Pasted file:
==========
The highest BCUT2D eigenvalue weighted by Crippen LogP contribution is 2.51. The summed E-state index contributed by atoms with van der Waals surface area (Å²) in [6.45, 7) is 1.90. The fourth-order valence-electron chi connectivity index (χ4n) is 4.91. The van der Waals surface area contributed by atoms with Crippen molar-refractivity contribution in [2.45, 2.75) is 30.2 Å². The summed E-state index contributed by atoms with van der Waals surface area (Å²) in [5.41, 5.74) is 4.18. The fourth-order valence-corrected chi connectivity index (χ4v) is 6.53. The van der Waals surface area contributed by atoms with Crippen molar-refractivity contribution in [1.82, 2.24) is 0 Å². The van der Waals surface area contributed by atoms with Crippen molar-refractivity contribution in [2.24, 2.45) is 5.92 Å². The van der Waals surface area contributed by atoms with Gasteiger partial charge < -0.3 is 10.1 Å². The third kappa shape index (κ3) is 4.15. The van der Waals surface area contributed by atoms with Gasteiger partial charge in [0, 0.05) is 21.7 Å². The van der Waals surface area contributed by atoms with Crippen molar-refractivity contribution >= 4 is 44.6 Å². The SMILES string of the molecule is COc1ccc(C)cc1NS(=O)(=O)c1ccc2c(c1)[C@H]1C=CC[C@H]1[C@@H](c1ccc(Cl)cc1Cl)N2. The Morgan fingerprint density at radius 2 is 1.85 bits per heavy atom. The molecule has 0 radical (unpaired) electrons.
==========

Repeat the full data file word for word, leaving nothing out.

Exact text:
The highest BCUT2D eigenvalue weighted by Crippen LogP contribution is 2.51. The summed E-state index contributed by atoms with van der Waals surface area (Å²) in [6.45, 7) is 1.90. The fourth-order valence-electron chi connectivity index (χ4n) is 4.91. The van der Waals surface area contributed by atoms with Crippen molar-refractivity contribution in [2.45, 2.75) is 30.2 Å². The summed E-state index contributed by atoms with van der Waals surface area (Å²) in [5.41, 5.74) is 4.18. The fourth-order valence-corrected chi connectivity index (χ4v) is 6.53. The van der Waals surface area contributed by atoms with Crippen molar-refractivity contribution in [1.82, 2.24) is 0 Å². The van der Waals surface area contributed by atoms with Crippen molar-refractivity contribution in [2.24, 2.45) is 5.92 Å². The van der Waals surface area contributed by atoms with Gasteiger partial charge < -0.3 is 10.1 Å². The third kappa shape index (κ3) is 4.15. The van der Waals surface area contributed by atoms with Gasteiger partial charge in [0, 0.05) is 21.7 Å². The van der Waals surface area contributed by atoms with Crippen molar-refractivity contribution >= 4 is 44.6 Å². The SMILES string of the molecule is COc1ccc(C)cc1NS(=O)(=O)c1ccc2c(c1)[C@H]1C=CC[C@H]1[C@@H](c1ccc(Cl)cc1Cl)N2. The Morgan fingerprint density at radius 2 is 1.85 bits per heavy atom. The molecule has 0 radical (unpaired) electrons.